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Toxicological information

Respiratory sensitisation

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Administrative data

Endpoint:
respiratory sensitisation: in vivo
Type of information:
experimental study
Adequacy of study:
supporting study
Study period:
July-August 1988
Reliability:
2 (reliable with restrictions)
Rationale for reliability incl. deficiencies:
comparable to guideline study

Data source

Reference
Reference Type:
study report
Title:
Unnamed
Year:
1988
Report Date:
1989

Materials and methods

Test guideline
Qualifier:
no guideline available
GLP compliance:
no

Test material

Reference
Name:
Unnamed
Type:
Constituent
Test material form:
solid: crystalline
Details on test material:
- Colour: colourless
- Odour: odourless
- CAS-Number: 89-32-7
- Molecular formula: C10 H2 O6
- Molecular weight: 218.12
Specific details on test material used for the study:
SOURCE OF TEST MATERIAL
- Lot/batch No.of test material: identification no. 10820-33-D
- Expiration date of the lot/batch: no data

STABILITY AND STORAGE CONDITIONS OF TEST MATERIAL
- Storage condition of test material: room temperature (approximately 20°C)
- Stability under test conditions: stable

Test animals

Species:
rat
Strain:
Sprague-Dawley
Sex:
male/female
Details on test animals and environmental conditions:
TEST ANIMALS
- Source: Charles River Breeding Laboratories. Inc., Portage. MI, USA
- Age at study initiation: 6 weeks
- Weight at study initiation: ca. 270-430 g
- Housing: gang housing
- Diet (e.g. ad libitum): Purina Rodent Chow 5001, Ralston Purina Co., St. Louis. MO, USA
- Water (e.g. ad libitum): supplied from a reverse-osmosis (RO) purifier by an automatic watering system
- Acclimation period: 2-week quarantine period
- Fasting period: 18 hours
- Indication of any skin lesions: no

ENVIRONMENTAL CONDITIONS
- Temperature (°C): 22°C
- Humidity (%): 40%
- Photoperiod (hrs dark / hrs light): 12 hours fluorescent lighting, 12 hours darkness

Test system

Route of induction exposure:
inhalation
Route of challenge exposure:
inhalation
Vehicle:
unchanged (no vehicle)
Concentration:
Induction and challenege exposure: 50 microgr/m3 of test article aerosol in air
No. of animals per dose:
10 rats/sex/group
Details on study design:
Following a 2-week quarantine period. three groups of rats (10 rats/sex/group = 60 total rats) were randomly selected from a pool of rats whose body weigllts did not deviate more than three standard deviation units from the population mean. One group was exposed to 50 ug/m3 of the test article aerosol in air and two groups were exposed in a cbamber to clean filtered air only. The duration of the exposures was 6 hours per day for 5 days.
Following a 3-week rest, the test article-exposed rats along with one filtered air control (F AC) group were cbal1eDged with 50 ug/m3 of test item for 6 hours. The third group of rats was designated as nonchallenged filtered air controL All rats were euthanized and necropsied approximately 18 hours after the final exposure.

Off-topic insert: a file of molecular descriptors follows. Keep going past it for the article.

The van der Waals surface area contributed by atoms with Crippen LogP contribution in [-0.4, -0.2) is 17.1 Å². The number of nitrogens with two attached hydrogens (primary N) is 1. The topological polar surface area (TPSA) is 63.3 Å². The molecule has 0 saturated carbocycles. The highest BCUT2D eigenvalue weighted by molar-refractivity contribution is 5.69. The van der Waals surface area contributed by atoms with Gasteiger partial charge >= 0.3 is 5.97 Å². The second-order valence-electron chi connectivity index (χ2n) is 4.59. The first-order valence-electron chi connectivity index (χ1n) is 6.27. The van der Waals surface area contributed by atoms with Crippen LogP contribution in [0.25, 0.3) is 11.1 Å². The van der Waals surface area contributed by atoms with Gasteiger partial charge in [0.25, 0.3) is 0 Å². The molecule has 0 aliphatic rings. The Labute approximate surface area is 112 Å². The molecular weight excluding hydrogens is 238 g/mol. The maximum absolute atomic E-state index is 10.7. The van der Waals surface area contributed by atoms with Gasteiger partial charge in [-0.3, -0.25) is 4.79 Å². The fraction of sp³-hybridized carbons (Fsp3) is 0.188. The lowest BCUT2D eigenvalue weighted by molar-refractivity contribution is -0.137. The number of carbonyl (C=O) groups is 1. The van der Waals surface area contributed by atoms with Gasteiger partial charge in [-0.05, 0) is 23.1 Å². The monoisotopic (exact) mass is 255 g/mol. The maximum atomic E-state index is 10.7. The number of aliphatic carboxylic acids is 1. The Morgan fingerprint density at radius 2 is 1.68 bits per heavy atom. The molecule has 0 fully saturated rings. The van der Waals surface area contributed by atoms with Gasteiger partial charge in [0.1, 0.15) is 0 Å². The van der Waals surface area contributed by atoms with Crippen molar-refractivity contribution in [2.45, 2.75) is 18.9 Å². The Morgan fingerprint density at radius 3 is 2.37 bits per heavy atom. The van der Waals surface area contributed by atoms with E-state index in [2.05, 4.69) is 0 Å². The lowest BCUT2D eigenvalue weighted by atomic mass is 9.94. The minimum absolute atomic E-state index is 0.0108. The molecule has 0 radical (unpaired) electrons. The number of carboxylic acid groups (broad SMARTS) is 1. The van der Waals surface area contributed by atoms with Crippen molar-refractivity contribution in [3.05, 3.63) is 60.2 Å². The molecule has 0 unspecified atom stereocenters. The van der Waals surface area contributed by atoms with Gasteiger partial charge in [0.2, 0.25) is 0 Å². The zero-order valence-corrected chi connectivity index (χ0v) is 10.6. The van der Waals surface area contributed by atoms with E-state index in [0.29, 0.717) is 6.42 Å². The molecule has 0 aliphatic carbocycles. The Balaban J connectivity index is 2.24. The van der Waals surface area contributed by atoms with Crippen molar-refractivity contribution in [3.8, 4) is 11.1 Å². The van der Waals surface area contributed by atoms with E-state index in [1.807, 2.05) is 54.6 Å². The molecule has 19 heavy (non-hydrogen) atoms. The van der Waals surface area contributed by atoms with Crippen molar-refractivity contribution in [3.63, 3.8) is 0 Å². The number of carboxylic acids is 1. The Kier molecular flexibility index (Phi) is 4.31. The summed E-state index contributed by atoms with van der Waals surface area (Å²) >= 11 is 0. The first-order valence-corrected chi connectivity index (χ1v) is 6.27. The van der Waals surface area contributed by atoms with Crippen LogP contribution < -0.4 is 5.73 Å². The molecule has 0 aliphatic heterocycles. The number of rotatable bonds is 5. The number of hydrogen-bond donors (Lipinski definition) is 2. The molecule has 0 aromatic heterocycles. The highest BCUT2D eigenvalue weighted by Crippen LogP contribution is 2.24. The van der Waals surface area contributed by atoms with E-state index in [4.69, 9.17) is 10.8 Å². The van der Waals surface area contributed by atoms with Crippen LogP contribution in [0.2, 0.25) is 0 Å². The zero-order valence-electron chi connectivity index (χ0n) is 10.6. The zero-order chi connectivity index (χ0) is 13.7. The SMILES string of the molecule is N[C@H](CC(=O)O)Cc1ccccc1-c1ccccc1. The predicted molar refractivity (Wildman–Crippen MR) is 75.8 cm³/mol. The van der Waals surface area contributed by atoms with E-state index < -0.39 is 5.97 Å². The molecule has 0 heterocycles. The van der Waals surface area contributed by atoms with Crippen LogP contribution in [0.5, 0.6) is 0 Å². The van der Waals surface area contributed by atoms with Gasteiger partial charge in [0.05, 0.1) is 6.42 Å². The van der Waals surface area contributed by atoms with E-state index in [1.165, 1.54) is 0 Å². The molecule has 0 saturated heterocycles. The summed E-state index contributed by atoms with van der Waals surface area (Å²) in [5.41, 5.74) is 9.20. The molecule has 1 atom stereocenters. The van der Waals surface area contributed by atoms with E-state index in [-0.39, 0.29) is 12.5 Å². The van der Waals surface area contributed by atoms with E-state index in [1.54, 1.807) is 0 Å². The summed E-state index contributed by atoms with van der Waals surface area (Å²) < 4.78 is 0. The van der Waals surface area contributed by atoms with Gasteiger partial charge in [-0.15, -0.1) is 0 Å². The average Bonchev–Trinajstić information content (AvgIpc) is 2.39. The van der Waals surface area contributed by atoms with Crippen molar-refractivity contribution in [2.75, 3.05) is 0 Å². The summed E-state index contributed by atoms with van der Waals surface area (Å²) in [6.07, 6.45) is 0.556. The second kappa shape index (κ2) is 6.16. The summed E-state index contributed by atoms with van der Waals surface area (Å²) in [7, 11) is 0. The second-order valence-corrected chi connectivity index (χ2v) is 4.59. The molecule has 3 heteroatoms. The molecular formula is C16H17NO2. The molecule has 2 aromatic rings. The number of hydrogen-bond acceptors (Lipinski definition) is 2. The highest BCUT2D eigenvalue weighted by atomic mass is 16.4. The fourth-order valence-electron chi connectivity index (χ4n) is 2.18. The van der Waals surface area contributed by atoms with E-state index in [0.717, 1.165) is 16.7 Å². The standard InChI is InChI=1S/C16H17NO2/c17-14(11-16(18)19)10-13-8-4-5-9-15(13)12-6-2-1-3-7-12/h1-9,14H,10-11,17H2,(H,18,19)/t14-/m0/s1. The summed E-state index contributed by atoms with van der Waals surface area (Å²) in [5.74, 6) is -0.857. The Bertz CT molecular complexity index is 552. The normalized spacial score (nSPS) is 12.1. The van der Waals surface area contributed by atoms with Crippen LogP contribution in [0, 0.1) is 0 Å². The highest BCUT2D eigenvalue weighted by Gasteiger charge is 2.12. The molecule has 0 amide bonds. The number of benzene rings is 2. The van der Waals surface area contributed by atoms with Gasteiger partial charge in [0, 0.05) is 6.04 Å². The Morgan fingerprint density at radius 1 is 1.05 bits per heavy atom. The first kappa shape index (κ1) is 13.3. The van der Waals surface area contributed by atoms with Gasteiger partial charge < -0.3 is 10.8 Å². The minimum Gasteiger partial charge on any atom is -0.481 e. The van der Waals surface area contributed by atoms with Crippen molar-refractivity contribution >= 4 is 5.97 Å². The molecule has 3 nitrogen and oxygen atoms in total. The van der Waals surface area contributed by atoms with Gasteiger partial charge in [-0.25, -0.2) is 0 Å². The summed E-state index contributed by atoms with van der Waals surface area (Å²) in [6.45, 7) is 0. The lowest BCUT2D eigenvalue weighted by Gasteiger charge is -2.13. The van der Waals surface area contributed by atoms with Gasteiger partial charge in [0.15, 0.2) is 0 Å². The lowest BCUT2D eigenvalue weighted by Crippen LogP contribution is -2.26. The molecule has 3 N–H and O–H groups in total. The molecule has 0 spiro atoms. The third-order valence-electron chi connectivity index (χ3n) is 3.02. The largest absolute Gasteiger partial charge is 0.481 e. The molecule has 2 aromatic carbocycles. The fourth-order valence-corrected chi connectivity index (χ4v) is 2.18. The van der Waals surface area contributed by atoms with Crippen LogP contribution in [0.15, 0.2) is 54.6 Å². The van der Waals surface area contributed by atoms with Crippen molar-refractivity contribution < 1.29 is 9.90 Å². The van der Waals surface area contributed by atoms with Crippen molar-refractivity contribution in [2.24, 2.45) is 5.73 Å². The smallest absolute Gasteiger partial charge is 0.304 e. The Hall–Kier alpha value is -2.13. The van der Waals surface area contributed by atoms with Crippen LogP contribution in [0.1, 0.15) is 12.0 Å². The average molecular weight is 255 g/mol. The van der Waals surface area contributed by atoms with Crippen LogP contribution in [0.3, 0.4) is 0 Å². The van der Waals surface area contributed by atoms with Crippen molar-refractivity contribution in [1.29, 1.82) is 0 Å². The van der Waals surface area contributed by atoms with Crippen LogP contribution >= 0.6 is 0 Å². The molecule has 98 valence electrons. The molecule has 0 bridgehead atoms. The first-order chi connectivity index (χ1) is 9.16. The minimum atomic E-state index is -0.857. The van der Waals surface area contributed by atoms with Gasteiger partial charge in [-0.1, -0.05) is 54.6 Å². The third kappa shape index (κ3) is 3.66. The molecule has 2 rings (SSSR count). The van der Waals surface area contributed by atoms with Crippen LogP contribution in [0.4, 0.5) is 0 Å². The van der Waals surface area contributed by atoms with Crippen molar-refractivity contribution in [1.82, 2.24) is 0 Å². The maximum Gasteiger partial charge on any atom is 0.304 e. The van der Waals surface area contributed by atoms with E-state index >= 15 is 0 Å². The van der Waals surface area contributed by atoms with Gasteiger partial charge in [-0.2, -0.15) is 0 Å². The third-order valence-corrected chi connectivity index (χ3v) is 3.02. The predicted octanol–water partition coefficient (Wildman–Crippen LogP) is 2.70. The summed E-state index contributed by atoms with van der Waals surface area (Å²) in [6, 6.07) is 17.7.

Challenge controls:
None
Positive control substance(s):
none
Negative control substance(s):
none

Results and discussion

Results:
The time-weighted average concentrations of the test item for the five exposures and one challenge were 56.5 and 48.6 ug/m3, respectively. No significant clinical signs were observed in any rat during the study. There were no statistically significant effects of treatment on body weight. lung foci or absolute and relative lung weight and volume. Serum IgG antibody levels_were significantly elevated in the PMDA-exposed male rats only. When antibody values for the males and females were combined, these values were also statistically significant from controls. The three test item exposed males which had the highest number of lung foci (i.e. 14, 20 and 24) also had the highest levels of serum IgG antibody. However, this observation did not hold true for other animals (Le. rats exhibiting low numbers of foci, or no foci at all. had higher levels of antibody than rats exhibiting more lung foci).
In conclusion, and based on the results of this study, it is believed that the test item could cause respiratory sensitization if the exposure concentration was higher and/or of a longer duration.
Positive control results:
Not tested
Negative control results:
Not tested

Applicant's summary and conclusion

Interpretation of results:
Category 1 (respiratory sensitising) based on GHS criteria
Conclusions:
Based on the results of this study, it is believed that PMDA could cause respiratory sensitization if the exposure concentration was higher and/or of a longer duration.
Executive summary:

The purpose of this study was to determine the pulmonary sensitization potential of of the test item in male and female rats following multiple inhalation exposures. The time-weighted average concentrations of the test item for the five exposures and one challenge were 56.5 and 48.6 ug/m3, respectively. No significant clinical signs were observed in any rat during the study. There were no statistically significant effects of treatment on body weight. lung foci or absolute and relative lung weight and volume. Serum IgG antibody levels_were significantly elevated in the PMDA-exposed male rats only. When antibody values for the males and females were combined, these values were also statistically significant from controls. The three test item exposed males which had the highest number of lung foci (i.e. 14, 20 and 24) also had the highest levels of serum IgG antibody. However, this observation did not hold true for other animals (Le. rats exhibiting low numbers of foci, or no foci at all. had higher levels of antibody than rats exhibiting more lung foci).

In conclusion, and based on the results of this study, it is believed that the test item could cause respiratory sensitization if the exposure concentration was higher and/or of a longer duration.